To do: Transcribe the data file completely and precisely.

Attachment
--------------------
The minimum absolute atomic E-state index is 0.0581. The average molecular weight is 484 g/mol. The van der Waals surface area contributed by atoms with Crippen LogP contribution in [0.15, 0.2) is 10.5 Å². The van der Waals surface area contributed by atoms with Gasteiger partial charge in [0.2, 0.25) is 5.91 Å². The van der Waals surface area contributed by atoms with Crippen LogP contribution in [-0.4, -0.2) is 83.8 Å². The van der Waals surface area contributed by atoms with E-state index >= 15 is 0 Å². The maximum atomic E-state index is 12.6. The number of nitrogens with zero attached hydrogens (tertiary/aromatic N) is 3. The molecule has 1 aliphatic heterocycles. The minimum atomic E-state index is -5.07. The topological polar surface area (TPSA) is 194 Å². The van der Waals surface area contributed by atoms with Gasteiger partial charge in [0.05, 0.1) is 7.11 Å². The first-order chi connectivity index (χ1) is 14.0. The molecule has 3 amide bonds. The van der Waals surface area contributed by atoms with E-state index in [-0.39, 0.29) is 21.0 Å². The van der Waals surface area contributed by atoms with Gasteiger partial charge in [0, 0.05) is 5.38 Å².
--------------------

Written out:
The minimum absolute atomic E-state index is 0.0581. The average molecular weight is 484 g/mol. The van der Waals surface area contributed by atoms with Crippen LogP contribution in [0.15, 0.2) is 10.5 Å². The van der Waals surface area contributed by atoms with Gasteiger partial charge in [0.2, 0.25) is 5.91 Å². The van der Waals surface area contributed by atoms with Crippen LogP contribution in [-0.4, -0.2) is 83.8 Å². The van der Waals surface area contributed by atoms with E-state index >= 15 is 0 Å². The maximum atomic E-state index is 12.6. The number of nitrogens with zero attached hydrogens (tertiary/aromatic N) is 3. The molecule has 1 aliphatic heterocycles. The minimum atomic E-state index is -5.07. The topological polar surface area (TPSA) is 194 Å². The van der Waals surface area contributed by atoms with Gasteiger partial charge in [0.05, 0.1) is 7.11 Å². The first-order chi connectivity index (χ1) is 14.0. The molecule has 3 amide bonds. The van der Waals surface area contributed by atoms with E-state index in [-0.39, 0.29) is 21.0 Å². The van der Waals surface area contributed by atoms with Gasteiger partial charge in [0, 0.05) is 5.38 Å².